Photographer Spends 15 Years Capturing the Construction of the James Webb Space Telescope

Making of JWST

The James Webb Space Telescope (JWST) was 30 years in the making and now as it orbits the Sun delivering incredible imagery of the Universe a photographer who documented its construction has revealed his jaw-dropping pictures.

Chris Gunn joined the JWST team in 2009 after serving as a photographer on the Hubble mission — he spent 15 years with a front-row seat for one of humanity’s greatest technological and scientific achievements.

Inspecting JWST mirrors
The very first mirror segment arrives at NASA Goddard. | NASA/Christopher Gunn.
Mirror cleaning
Engineers clean one of the mirrors with carbon dioxide snow.
JWST telescope
The first time the JWST had been fully assembled.

In a recent interview with PopSci, Gunn explains that the most challenging part of documenting the JWST was the constantly evolving nature of the project.

“Seeing parts of the observatory come together was amazing, but the trick was to keep a consistent look and feel in my photographs throughout the project,” he says.

Engineers test the future space telescope.
Thermal blankets
Webb’s thermal blankets are tied up with strings.

“I started to pay more attention to the environments that I was shooting and bring elements of these environments into my compositions. When I could light my subjects, I took great care to do it subtly. Eventually, I realized that JWST’s geometry photographed beautifully but any distortion ate away at that beauty. Over time I became a more selective shooter with more restraint.”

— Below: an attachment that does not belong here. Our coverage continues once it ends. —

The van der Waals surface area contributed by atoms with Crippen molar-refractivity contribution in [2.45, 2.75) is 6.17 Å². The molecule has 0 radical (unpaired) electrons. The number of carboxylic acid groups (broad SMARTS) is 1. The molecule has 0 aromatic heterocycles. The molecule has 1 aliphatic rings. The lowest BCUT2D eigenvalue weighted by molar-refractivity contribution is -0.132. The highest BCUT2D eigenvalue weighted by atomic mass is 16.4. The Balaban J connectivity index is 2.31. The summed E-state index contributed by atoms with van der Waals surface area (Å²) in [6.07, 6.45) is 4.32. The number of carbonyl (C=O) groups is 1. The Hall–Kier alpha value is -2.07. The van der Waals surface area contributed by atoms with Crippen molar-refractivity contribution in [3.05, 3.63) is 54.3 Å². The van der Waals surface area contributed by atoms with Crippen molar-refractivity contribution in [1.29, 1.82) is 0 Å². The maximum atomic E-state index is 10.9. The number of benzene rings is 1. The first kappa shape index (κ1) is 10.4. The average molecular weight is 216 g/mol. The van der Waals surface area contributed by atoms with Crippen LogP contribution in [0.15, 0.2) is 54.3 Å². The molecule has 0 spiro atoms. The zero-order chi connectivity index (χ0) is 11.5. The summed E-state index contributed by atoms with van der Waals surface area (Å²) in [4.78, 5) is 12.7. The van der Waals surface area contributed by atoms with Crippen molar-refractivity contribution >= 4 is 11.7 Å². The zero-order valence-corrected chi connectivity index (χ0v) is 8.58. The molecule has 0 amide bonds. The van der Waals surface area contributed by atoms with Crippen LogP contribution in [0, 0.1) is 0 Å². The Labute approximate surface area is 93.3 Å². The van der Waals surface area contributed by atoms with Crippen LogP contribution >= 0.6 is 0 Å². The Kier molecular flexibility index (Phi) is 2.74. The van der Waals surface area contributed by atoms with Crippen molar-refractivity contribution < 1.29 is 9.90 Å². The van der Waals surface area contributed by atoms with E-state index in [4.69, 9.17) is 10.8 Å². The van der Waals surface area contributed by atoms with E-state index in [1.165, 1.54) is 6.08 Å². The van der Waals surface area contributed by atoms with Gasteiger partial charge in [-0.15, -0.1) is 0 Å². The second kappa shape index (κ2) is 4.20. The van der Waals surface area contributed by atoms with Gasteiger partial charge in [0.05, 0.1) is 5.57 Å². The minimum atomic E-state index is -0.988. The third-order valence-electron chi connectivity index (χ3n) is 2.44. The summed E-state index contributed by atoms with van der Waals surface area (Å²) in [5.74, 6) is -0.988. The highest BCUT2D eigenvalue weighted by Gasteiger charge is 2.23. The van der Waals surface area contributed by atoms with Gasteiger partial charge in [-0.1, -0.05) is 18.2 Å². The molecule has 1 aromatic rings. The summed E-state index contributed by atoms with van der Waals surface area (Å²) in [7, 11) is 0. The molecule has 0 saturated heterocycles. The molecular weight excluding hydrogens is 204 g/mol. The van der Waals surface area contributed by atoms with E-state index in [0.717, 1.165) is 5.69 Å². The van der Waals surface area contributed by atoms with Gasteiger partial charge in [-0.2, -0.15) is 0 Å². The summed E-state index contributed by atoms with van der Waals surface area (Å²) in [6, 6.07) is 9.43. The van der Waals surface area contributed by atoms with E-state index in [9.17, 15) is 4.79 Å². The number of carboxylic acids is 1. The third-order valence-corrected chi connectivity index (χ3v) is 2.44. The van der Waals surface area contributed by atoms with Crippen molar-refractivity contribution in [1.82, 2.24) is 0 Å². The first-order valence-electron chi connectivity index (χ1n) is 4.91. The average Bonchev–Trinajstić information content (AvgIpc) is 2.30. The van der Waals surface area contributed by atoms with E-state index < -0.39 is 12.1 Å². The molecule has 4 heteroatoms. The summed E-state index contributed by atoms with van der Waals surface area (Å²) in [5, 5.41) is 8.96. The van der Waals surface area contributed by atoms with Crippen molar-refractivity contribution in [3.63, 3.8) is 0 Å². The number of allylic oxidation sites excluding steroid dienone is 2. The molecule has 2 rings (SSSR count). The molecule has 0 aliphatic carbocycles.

JWST mirrors
The JWST primary mirrors are uncovered in preparation for instrument installation.
What photographer could resist a selfie in the JWST? NASA photographers Chris Gunn and Desiree Stover pose in one of its massive mirrors.
Wall of filters
Yingrui “Zao” Huang stands in front of the wall of filters that help keep the cleanroom at NASA Goddard clean.
Mirror deployment
Critical deployment of Webb’s secondary mirror.

Gunn has released a book of his pictures called Inside the Star Factory which is accompanied by an in-depth overview of the JWST by science writer Christopher Wanjek.

“My favorite moments include the arrival of the first mirrors, the first time I saw the optical system deployed inside of NASA Johnson’s test chamber, and the mating of the optical system to the sunshield and main spacecraft bus,” Gunn tells PopSci.

“During each of these project milestones the cleanrooms were filled with a sense of awe and wonder. They aren’t particularly noisy in general, but they were super quiet for these moments. I had a sense that I was witnessing something great that humankind was achieving. ”





Gunn says that because the project was so long he ended up shooting on three different cameras: a Nikon D3, a Nikon D4, and a medium-format Hasselblad-H camera.

More of Gunn’s work can be found on his website, Instagram, and Twitter/X.

Image credits: Photographs by NASA/Chris Gunn